The NIH Record masthead graphic, part 1 of 3

May 14, 2002
Vol. LIV, No. 10

Contents graphic

Family Lodge Dedicated
with Major Gift
by Safra Foundation

New Firehouse Will
Replace Aging Facility,
Due in March 2003

NIEHS' Robertson
Collects Books, Illustrations

Kolb To Give Pittman Lecture, May 29

Tessier-Lavigne Inaugurates CSR
Director's Seminar

NIH Holds Health
and Safety Expo, June 11

NIH Asian/Pacific Islander American Heritage Program Holds Two Events,
May 17 and 28

News Briefs

New Appointments


Study Subjects Sought

U.S. Department of
Health and Human Services

National Institutes of Health

NIH Record Archives


The NIH Record masthead graphic, part 2 of 3
The NIH Record masthead graphic, part 2a of 3, long blue bar column separator


The NIH Record masthead graphic, part 3 of 3

Zerhouni To Be 15th NIH Director

By Rich McManus

Dr. Elias Zerhouni
Dr. Elias Zerhouni (pronounced eh-LEE-as zer-HOO-nee) was confirmed, by unanimous voice vote of the full U.S. Senate on May 2, to become 15th director of the National Institutes of Health. Two days earlier, at a 75-minute confirmation hearing before the Senate committee on health, education, labor, and pensions chaired by Sen. Ted Kennedy (which also voted unanimously to confirm), Zerhouni offered a preliminary vision of his plans for NIH, which include relying not only on the creative spark of the individual scientist, but also on a "new science" approach emphasizing multidisciplinary teams working in concert.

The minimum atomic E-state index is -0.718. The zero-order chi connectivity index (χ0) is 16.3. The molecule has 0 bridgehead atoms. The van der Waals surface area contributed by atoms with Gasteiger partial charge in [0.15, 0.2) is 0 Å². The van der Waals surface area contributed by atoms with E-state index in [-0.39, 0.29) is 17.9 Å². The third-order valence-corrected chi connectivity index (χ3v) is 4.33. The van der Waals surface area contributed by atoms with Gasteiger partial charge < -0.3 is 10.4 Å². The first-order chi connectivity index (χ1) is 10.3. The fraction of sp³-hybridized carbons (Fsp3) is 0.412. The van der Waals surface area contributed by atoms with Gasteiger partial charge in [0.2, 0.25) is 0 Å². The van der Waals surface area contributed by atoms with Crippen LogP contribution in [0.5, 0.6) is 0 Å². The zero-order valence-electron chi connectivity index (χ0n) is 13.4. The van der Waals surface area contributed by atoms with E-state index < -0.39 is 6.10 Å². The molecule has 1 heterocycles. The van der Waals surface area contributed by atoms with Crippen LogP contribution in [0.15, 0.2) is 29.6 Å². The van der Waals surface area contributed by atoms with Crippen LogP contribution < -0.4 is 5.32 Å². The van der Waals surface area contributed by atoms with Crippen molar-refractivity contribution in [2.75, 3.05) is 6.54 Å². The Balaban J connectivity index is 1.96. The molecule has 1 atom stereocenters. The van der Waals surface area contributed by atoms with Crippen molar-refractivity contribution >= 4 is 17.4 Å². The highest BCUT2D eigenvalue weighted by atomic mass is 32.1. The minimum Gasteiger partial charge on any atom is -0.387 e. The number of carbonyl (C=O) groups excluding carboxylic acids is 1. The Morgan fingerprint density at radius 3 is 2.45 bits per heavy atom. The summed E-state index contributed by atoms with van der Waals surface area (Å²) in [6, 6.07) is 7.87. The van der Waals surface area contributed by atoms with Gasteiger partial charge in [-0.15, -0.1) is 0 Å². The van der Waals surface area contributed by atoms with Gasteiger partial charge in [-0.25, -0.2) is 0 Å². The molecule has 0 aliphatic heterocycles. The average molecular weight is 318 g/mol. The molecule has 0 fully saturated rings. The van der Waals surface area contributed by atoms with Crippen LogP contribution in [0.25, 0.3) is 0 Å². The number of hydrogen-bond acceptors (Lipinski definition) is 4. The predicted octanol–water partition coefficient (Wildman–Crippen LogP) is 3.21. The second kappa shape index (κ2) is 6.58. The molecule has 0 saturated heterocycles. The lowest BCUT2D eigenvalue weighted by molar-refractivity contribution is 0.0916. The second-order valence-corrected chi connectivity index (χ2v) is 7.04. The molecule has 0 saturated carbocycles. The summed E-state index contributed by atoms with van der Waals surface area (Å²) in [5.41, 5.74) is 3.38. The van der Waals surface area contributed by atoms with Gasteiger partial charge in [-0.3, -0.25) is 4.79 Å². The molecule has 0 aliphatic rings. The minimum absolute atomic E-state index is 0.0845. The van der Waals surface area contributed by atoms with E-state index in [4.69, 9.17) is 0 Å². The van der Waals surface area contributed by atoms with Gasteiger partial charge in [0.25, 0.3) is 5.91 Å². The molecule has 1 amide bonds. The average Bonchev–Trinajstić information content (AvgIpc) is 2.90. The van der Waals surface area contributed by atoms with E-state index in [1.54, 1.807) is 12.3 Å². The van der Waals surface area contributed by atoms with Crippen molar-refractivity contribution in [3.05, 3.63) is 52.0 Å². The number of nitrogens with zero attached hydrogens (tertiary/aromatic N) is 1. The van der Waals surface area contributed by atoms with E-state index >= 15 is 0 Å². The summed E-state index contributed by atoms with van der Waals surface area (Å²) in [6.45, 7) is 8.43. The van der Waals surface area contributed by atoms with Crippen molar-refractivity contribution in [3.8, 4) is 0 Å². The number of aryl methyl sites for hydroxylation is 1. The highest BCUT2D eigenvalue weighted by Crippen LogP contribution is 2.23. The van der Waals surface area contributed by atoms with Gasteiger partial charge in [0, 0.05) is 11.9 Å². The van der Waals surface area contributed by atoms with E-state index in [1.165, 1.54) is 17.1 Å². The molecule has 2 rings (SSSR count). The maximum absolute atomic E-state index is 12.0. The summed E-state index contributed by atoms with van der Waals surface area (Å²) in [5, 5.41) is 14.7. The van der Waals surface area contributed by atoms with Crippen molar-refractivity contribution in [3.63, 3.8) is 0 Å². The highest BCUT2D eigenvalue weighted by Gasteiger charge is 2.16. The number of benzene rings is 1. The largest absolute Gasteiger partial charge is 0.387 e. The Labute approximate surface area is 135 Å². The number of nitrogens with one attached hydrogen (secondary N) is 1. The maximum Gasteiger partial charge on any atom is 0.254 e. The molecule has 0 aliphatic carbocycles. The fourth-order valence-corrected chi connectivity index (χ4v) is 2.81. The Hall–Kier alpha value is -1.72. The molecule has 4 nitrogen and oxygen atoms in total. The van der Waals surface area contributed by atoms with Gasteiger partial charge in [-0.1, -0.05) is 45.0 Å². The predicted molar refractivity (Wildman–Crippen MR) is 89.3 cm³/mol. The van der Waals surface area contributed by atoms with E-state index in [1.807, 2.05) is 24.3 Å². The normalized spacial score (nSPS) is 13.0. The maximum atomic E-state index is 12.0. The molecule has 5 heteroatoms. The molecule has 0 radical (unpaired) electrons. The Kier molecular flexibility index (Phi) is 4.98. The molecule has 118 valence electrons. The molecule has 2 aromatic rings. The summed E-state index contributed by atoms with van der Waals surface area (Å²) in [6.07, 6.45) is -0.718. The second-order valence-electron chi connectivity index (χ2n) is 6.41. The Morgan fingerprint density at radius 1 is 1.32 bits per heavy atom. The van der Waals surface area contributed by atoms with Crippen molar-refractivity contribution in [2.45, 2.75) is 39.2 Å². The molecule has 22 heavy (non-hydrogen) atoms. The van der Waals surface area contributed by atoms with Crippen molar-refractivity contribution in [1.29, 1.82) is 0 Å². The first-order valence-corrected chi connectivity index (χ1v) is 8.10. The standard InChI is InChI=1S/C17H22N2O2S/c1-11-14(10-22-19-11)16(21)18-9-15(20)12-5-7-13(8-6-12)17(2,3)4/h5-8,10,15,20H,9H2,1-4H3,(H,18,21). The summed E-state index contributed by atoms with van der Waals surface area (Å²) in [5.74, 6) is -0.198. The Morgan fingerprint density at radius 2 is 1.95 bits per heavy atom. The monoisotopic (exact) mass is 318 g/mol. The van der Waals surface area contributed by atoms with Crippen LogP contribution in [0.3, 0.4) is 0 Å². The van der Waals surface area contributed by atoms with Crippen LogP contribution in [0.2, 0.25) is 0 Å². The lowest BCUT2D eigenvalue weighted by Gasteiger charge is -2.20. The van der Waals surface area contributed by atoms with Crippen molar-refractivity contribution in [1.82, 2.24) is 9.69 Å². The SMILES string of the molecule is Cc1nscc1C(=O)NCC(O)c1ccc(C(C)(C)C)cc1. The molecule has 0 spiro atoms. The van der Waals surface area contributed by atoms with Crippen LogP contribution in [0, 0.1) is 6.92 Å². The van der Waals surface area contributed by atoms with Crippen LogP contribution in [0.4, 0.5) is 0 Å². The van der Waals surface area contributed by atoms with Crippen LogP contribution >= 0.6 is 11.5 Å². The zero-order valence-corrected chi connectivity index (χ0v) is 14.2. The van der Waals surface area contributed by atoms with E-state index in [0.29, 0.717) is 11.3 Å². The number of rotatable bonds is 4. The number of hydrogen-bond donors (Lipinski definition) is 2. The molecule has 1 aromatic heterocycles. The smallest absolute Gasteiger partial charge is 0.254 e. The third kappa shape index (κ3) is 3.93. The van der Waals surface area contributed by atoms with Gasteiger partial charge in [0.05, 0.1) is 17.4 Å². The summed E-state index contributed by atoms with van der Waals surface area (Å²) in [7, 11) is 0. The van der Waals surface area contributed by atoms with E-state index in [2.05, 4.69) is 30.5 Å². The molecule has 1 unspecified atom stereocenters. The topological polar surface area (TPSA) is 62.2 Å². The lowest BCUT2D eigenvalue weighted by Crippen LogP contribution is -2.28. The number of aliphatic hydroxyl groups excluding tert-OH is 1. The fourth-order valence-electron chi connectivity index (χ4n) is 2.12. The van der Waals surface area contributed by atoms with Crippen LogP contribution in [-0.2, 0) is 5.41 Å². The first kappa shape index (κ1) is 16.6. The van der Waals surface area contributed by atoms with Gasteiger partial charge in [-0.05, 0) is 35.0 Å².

M O R E . . .

The 'Haves' Still 'Racialize' Have-nots, Says Holt

By Rich McManus

Jazz and blues singer Billie Holiday sang it many years ago, and the Bible said it even earlier than that: "Them that's got shall get, them that's not shall lose," which capsulizes a message given by scholar Dr. Thomas C. Holt at the inaugural talk in a new series launched by NCI's Center to Reduce Cancer Health Disparities on Apr. 11. Wealthy elites of the new global economy still depend, as did their economic ancestors of the 16th century trans-Atlantic slave trade, on the cheap labor of an exploitable workforce. Economic might, Holt argues, determines most facets of the political economy of any historical era; the wealthy, therefore, can "racialize," or stigmatize and exploit, whatever group constitutes the impoverished of the moment.
M O R E . . .